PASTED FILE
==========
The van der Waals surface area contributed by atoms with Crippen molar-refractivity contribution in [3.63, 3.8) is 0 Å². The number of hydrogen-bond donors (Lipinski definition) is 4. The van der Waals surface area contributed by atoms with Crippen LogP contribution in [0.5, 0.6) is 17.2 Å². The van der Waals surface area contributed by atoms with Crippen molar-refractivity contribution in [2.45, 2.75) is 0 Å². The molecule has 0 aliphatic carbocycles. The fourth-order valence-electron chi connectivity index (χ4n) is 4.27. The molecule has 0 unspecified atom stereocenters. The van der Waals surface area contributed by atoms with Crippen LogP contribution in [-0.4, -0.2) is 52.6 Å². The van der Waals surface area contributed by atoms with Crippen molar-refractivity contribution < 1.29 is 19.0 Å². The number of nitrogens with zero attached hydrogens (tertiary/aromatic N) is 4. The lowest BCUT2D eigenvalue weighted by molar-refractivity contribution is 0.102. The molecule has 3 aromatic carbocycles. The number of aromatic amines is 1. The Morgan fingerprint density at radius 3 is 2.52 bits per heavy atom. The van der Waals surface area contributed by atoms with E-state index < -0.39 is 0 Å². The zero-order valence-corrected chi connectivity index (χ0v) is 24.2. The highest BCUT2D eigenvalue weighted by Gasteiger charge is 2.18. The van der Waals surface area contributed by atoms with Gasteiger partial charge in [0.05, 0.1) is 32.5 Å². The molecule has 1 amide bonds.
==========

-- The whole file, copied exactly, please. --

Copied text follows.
The van der Waals surface area contributed by atoms with Crippen molar-refractivity contribution in [3.63, 3.8) is 0 Å². The number of hydrogen-bond donors (Lipinski definition) is 4. The van der Waals surface area contributed by atoms with Crippen LogP contribution in [0.5, 0.6) is 17.2 Å². The van der Waals surface area contributed by atoms with Crippen molar-refractivity contribution in [2.45, 2.75) is 0 Å². The molecule has 0 aliphatic carbocycles. The fourth-order valence-electron chi connectivity index (χ4n) is 4.27. The molecule has 0 unspecified atom stereocenters. The van der Waals surface area contributed by atoms with Crippen LogP contribution in [-0.4, -0.2) is 52.6 Å². The van der Waals surface area contributed by atoms with Crippen molar-refractivity contribution < 1.29 is 19.0 Å². The number of nitrogens with zero attached hydrogens (tertiary/aromatic N) is 4. The lowest BCUT2D eigenvalue weighted by molar-refractivity contribution is 0.102. The molecule has 3 aromatic carbocycles. The number of aromatic amines is 1. The Morgan fingerprint density at radius 3 is 2.52 bits per heavy atom. The van der Waals surface area contributed by atoms with E-state index < -0.39 is 0 Å². The zero-order valence-corrected chi connectivity index (χ0v) is 24.2. The highest BCUT2D eigenvalue weighted by Gasteiger charge is 2.18. The van der Waals surface area contributed by atoms with Gasteiger partial charge in [0.05, 0.1) is 32.5 Å². The molecule has 1 amide bonds.